After she’s dressed, after I’ve placed the bow in her hair to hold back her curls, after she’s eaten her breakfast (way too slowly), and after she’s brushed her teeth until they’re shiny and clean, Isabelle has a choice to make. She can play in her play room or help me wake up Ari. Nearly every day she chooses to come into Ari’s room — with me — to wake him up so we can get him ready for the car ride to school.
We enter Ari’s room quietly. Isabelle uses a gentle voice to greet her brother while I take him out of his sleep sack. If we have time to spare, she rocks him in his glider after I change his clothes and his diaper. Then, she sits beside him and holds his hand as I administer his Prevacid (acid-suppression medicine). Sometimes Isabelle takes out a book and reads to Ari as I finish getting ready. Other mornings, like this one, she hugs and kisses him. She tells him, “Ari you’re so loved.” And she means it. He is so loved by all of us.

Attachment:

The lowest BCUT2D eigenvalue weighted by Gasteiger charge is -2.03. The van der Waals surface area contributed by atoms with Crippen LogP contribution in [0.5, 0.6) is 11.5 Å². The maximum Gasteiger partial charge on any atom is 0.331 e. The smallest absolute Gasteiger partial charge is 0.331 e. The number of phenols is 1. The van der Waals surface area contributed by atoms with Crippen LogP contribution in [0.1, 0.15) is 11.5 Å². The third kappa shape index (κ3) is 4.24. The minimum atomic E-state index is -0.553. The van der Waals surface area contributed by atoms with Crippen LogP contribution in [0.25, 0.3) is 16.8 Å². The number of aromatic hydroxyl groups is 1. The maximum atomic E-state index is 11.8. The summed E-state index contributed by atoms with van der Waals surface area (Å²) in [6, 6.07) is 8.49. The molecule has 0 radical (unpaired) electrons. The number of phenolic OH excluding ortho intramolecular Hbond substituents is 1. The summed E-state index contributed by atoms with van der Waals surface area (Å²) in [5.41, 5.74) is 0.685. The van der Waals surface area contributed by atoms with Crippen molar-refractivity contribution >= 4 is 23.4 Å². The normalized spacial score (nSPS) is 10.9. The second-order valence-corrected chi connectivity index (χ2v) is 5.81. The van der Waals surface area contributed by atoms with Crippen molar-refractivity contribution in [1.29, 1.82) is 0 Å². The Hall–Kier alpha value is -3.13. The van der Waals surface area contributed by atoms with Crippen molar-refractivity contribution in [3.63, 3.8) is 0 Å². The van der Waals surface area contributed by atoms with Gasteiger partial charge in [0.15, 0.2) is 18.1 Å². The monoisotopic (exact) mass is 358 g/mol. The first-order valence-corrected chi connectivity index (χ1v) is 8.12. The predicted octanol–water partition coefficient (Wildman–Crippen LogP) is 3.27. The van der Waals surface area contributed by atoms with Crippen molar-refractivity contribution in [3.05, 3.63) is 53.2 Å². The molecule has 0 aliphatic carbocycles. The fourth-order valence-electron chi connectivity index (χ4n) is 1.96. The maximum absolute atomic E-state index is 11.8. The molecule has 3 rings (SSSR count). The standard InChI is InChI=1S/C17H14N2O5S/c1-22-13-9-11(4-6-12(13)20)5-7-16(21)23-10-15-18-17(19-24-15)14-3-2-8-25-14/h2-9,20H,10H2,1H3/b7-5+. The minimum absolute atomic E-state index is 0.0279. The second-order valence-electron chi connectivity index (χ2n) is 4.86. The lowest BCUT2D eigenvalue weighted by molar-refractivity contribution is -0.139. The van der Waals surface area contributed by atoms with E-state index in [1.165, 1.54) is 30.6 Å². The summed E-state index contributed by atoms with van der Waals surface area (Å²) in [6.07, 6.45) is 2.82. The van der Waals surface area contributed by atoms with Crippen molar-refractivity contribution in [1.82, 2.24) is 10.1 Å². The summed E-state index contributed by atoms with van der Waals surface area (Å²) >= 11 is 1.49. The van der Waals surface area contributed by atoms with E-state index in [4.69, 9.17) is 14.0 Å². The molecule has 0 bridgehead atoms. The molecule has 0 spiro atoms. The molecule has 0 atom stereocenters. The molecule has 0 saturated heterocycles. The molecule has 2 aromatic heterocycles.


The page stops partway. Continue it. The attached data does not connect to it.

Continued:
As an only child, I don’t believe any kid needs a sibling. However, I think Isabelle’s life is richer now that Ari is part of our family. She adores her baby brother. She amazes me every day with how kind she is to him. While I know they will grow up and argue with each other (as all normal siblings do), it is my hope she’ll always care for him as much as she does right now.